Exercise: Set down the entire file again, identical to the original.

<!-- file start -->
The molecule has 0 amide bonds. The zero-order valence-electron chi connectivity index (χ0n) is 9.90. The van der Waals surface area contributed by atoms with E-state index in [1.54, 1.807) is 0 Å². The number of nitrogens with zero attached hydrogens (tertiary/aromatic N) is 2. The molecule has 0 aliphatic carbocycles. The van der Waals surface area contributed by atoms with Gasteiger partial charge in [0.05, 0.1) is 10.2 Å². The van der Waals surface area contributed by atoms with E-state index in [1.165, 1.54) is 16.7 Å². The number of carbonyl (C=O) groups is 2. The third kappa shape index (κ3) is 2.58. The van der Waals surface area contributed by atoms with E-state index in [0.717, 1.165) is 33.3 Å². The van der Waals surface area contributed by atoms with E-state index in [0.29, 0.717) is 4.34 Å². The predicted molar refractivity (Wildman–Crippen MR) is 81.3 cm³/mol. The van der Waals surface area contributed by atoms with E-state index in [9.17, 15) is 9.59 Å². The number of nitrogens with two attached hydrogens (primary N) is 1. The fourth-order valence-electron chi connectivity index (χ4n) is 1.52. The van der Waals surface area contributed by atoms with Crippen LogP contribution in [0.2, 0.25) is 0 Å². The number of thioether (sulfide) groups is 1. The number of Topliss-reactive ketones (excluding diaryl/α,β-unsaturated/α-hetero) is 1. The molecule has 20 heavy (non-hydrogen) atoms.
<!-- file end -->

The molecule has 0 amide bonds. The zero-order valence-electron chi connectivity index (χ0n) is 9.90. The van der Waals surface area contributed by atoms with E-state index in [1.54, 1.807) is 0 Å². The number of nitrogens with zero attached hydrogens (tertiary/aromatic N) is 2. The molecule has 0 aliphatic carbocycles. The van der Waals surface area contributed by atoms with Gasteiger partial charge in [0.05, 0.1) is 10.2 Å². The van der Waals surface area contributed by atoms with E-state index in [1.165, 1.54) is 16.7 Å². The number of carbonyl (C=O) groups is 2. The third kappa shape index (κ3) is 2.58. The van der Waals surface area contributed by atoms with E-state index in [0.717, 1.165) is 33.3 Å². The van der Waals surface area contributed by atoms with E-state index in [0.29, 0.717) is 4.34 Å². The predicted molar refractivity (Wildman–Crippen MR) is 81.3 cm³/mol. The van der Waals surface area contributed by atoms with E-state index in [9.17, 15) is 9.59 Å². The number of nitrogens with two attached hydrogens (primary N) is 1. The fourth-order valence-electron chi connectivity index (χ4n) is 1.52. The van der Waals surface area contributed by atoms with Crippen LogP contribution in [0.2, 0.25) is 0 Å². The number of thioether (sulfide) groups is 1. The number of Topliss-reactive ketones (excluding diaryl/α,β-unsaturated/α-hetero) is 1. The molecule has 20 heavy (non-hydrogen) atoms.